Llama antibodies can create a vaccine against COVID-19. The first experiments began in 2016

The researchers linked two copies of a special kind of antibody produced by llamas to create new antibodies,

which bind strongly to a key proteincoronavirus that causes COVID-19. This protein, called the spike protein, allows the virus to enter host cells. Initial tests show that antibodies block the viruses that this protein demonstrates from infecting cells in culture.

The team is currently preparing forpreclinical animal studies, such as hamsters or primates, with the hope of the next human testing. The goal is to develop a treatment that would help people soon after becoming infected with the virus.

“This is one of the first antibodies that, likeknown to neutralize SARS-CoV-2. Vaccines based on it should be administered a month or two before infection in order to provide protection. With antibody therapy, you directly give someone protective antibodies, and so they should be protected immediately after treatment. Antibodies can also be used to treat someone who is already sick to reduce the severity of the disease. ”

Jason McLellan, Assistant Professor of Molecular Life Sciences at UT Austin

When the immune system of llamas detects alieninvaders, such as bacteria and viruses, these animals (both camels and alpacas) produce two types of antibodies: one is similar to human antibodies, and the other is much smaller. These small antibodies are called single domain antibodies or nanobodies; they can be nebulized and used in an inhaler.

Lama Winter is 4 years old and he still lives ona farm in rural Belgium along with 130 other llamas and alpacas. His participation in the experiment occurred in 2016, when he was about 9 months old, and the researchers studied two early coronaviruses: SARS-CoV-1 and MERS-CoV. In a process similar to how people were vaccinated to immunize against a virus, he was given stabilized proteins from these viruses for about six weeks.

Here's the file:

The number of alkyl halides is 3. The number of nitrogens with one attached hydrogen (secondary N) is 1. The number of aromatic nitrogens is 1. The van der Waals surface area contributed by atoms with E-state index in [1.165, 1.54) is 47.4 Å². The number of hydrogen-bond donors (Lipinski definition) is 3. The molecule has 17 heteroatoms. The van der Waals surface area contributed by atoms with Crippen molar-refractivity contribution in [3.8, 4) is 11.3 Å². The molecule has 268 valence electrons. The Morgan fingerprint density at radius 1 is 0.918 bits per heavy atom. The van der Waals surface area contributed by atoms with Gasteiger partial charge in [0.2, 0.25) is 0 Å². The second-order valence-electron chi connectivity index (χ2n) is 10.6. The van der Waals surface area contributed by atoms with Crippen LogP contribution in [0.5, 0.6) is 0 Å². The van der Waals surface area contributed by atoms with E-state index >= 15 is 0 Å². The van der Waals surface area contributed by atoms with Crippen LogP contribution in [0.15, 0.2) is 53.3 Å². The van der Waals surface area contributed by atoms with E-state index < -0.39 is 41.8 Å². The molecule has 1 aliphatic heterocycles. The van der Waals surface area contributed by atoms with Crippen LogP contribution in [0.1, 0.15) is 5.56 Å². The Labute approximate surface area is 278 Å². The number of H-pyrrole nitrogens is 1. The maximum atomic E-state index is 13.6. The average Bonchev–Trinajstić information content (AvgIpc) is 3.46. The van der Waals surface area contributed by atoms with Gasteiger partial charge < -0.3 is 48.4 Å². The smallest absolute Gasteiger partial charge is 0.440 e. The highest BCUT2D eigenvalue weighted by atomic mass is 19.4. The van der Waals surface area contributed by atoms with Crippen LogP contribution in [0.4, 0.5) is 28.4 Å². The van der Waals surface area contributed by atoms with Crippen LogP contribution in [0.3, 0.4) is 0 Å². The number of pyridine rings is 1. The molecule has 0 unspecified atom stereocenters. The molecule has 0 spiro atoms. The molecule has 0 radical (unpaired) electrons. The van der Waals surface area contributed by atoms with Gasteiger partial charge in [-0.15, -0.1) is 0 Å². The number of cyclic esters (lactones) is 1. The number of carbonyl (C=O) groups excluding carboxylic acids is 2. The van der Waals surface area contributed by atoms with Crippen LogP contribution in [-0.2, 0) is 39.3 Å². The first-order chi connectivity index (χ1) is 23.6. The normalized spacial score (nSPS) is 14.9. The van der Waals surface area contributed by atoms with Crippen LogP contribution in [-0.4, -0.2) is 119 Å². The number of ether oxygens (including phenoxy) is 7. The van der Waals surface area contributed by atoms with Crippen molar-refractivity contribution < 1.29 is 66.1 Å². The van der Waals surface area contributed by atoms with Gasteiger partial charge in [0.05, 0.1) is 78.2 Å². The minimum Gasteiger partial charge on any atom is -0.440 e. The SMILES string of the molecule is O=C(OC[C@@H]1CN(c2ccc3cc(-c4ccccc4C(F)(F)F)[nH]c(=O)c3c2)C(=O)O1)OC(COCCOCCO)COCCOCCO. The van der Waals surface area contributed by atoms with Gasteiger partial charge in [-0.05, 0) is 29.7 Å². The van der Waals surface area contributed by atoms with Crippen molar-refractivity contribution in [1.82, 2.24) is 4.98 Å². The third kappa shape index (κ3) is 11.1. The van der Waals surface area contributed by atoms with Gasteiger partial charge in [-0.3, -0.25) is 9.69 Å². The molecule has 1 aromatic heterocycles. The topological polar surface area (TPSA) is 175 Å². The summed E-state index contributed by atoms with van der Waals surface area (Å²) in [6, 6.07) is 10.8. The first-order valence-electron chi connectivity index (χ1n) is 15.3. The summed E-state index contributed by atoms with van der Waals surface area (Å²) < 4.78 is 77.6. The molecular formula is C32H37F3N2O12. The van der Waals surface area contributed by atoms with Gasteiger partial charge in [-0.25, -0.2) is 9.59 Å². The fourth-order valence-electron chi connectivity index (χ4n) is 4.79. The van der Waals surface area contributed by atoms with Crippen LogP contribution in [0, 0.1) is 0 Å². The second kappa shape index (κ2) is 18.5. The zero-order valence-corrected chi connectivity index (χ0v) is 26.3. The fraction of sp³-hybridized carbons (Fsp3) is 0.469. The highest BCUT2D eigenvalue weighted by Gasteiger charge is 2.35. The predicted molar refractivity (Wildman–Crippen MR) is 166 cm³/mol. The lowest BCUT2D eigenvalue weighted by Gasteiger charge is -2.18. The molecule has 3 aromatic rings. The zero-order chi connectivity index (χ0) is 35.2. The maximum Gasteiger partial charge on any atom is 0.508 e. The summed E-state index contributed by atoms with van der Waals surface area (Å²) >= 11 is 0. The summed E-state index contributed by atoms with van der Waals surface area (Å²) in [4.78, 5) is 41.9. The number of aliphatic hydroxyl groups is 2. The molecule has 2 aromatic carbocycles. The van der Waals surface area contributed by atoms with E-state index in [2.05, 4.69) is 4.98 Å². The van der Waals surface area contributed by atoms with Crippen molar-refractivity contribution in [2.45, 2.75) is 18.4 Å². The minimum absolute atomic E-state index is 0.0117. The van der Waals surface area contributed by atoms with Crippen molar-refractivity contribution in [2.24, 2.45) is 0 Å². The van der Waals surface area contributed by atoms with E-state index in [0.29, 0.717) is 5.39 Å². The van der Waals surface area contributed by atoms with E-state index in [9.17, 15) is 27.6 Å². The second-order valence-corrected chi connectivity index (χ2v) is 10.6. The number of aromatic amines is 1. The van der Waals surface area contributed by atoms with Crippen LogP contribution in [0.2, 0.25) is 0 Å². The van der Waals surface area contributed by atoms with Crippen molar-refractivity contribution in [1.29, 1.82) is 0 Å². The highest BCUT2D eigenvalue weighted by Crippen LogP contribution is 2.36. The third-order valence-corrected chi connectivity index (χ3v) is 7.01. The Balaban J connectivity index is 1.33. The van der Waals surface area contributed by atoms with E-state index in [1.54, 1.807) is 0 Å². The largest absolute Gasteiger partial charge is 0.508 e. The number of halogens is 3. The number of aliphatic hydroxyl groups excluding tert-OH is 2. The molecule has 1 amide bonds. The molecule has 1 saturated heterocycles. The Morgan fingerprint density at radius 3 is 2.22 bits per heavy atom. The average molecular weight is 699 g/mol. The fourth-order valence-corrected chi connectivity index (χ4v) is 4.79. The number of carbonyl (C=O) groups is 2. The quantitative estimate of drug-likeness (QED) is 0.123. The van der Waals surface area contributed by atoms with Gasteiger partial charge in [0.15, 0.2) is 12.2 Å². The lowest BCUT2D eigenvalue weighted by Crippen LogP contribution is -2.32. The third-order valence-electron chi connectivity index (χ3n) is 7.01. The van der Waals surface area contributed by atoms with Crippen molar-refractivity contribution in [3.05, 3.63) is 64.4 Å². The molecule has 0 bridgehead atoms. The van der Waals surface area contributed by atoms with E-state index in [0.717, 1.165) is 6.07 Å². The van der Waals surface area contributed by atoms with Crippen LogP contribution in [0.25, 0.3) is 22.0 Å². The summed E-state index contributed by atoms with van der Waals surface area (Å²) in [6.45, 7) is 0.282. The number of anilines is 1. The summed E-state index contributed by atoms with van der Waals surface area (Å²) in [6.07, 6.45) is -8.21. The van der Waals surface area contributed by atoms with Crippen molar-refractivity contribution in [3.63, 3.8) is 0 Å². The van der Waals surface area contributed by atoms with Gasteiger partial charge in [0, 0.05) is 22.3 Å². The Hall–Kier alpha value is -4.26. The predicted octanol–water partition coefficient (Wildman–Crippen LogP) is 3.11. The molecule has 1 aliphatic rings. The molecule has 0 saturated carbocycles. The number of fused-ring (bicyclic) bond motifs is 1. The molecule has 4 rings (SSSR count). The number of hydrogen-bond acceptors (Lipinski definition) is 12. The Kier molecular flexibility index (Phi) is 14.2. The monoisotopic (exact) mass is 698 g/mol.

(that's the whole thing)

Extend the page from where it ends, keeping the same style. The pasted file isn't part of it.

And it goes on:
“The fact that they can be nebulized in an inhaler makes them potentially interesting as a medicine for a respiratory pathogen because you deliver it directly to the site of infection."

Daniel Vrapp, graduate student at the McLellan Laboratory

Researchers then collected a blood sample and isolated antibodies that bound to each version of the protein. One of them showed a real result.

The team developed new antibodies thatpromise to treat the current SARS-CoV-2 by linking two copies of the llama antibody that worked against the earlier SARS virus. They demonstrated that the new antibody neutralizes viruses that detect proteins from SARS-CoV-2 in cell cultures. Scientists were able to complete this study and publish it in the best journal in a matter of weeks thanks to many years of work on coronaviruses.

“It was exciting to me because Iworked on this for years. But then there was not much need for treatment with coronavirus. It was just basic research. Now this may have some translational consequences. ”

Daniel Vrapp, graduate student at the McLellan Laboratory

The first antibodies that the group identified inThe initial tests of SARS-CoV-1 and MERS-CoV included one called VHH-72, which is closely related to the pointed proteins on SARS-CoV-1. At the same time, he prevented infection of cells with a pseudotyped virus - a virus that cannot infect humans and which was genetically engineered to demonstrate copies of the SARS-CoV-1 spike protein on its surface from infection of cells.

When SARS-CoV-2 appeared and caused a pandemicCOVID-19, the team wondered if the antibody they detected for SARS-CoV-1 would also be effective against its relative. They found that it also binds to the peak protein SARS-CoV-2, albeit weakly. The engineering that they did for more efficient binding included the binding of two copies of VHH-72, which, as they then showed, would neutralize the pseudotyped virus possessing spike proteins from SARS-CoV-2. This is the first known antibody that neutralizes both SARS-CoV-1 and SARS-CoV-2.